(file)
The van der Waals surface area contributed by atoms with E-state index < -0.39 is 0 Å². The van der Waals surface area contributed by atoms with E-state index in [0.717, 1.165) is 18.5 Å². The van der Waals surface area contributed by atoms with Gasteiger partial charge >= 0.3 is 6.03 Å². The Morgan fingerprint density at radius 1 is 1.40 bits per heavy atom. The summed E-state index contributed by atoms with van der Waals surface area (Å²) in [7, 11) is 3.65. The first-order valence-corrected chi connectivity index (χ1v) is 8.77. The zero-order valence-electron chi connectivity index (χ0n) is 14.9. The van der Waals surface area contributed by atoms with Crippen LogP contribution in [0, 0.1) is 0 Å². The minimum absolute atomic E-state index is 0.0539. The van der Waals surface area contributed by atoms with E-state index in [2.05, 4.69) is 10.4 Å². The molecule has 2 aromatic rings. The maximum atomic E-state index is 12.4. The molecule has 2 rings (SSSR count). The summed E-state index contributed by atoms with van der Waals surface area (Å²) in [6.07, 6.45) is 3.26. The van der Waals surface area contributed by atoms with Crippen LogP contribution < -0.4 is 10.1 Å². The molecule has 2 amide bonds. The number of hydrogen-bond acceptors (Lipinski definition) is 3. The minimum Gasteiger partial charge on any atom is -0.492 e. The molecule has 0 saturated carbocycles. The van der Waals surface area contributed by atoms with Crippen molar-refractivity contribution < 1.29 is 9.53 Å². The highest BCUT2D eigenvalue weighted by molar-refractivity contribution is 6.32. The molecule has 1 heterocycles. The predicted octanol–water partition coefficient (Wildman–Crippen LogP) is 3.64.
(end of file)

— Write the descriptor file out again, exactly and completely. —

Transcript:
The van der Waals surface area contributed by atoms with E-state index < -0.39 is 0 Å². The van der Waals surface area contributed by atoms with E-state index in [0.717, 1.165) is 18.5 Å². The van der Waals surface area contributed by atoms with Gasteiger partial charge >= 0.3 is 6.03 Å². The Morgan fingerprint density at radius 1 is 1.40 bits per heavy atom. The summed E-state index contributed by atoms with van der Waals surface area (Å²) in [7, 11) is 3.65. The first-order valence-corrected chi connectivity index (χ1v) is 8.77. The zero-order valence-electron chi connectivity index (χ0n) is 14.9. The van der Waals surface area contributed by atoms with Crippen LogP contribution in [0, 0.1) is 0 Å². The minimum absolute atomic E-state index is 0.0539. The van der Waals surface area contributed by atoms with E-state index in [2.05, 4.69) is 10.4 Å². The molecule has 2 aromatic rings. The maximum atomic E-state index is 12.4. The molecule has 2 rings (SSSR count). The summed E-state index contributed by atoms with van der Waals surface area (Å²) in [6.07, 6.45) is 3.26. The van der Waals surface area contributed by atoms with Crippen LogP contribution < -0.4 is 10.1 Å². The molecule has 2 amide bonds. The number of hydrogen-bond acceptors (Lipinski definition) is 3. The minimum Gasteiger partial charge on any atom is -0.492 e. The molecule has 0 saturated carbocycles. The van der Waals surface area contributed by atoms with Crippen molar-refractivity contribution < 1.29 is 9.53 Å². The highest BCUT2D eigenvalue weighted by molar-refractivity contribution is 6.32. The molecule has 1 heterocycles. The predicted octanol–water partition coefficient (Wildman–Crippen LogP) is 3.64.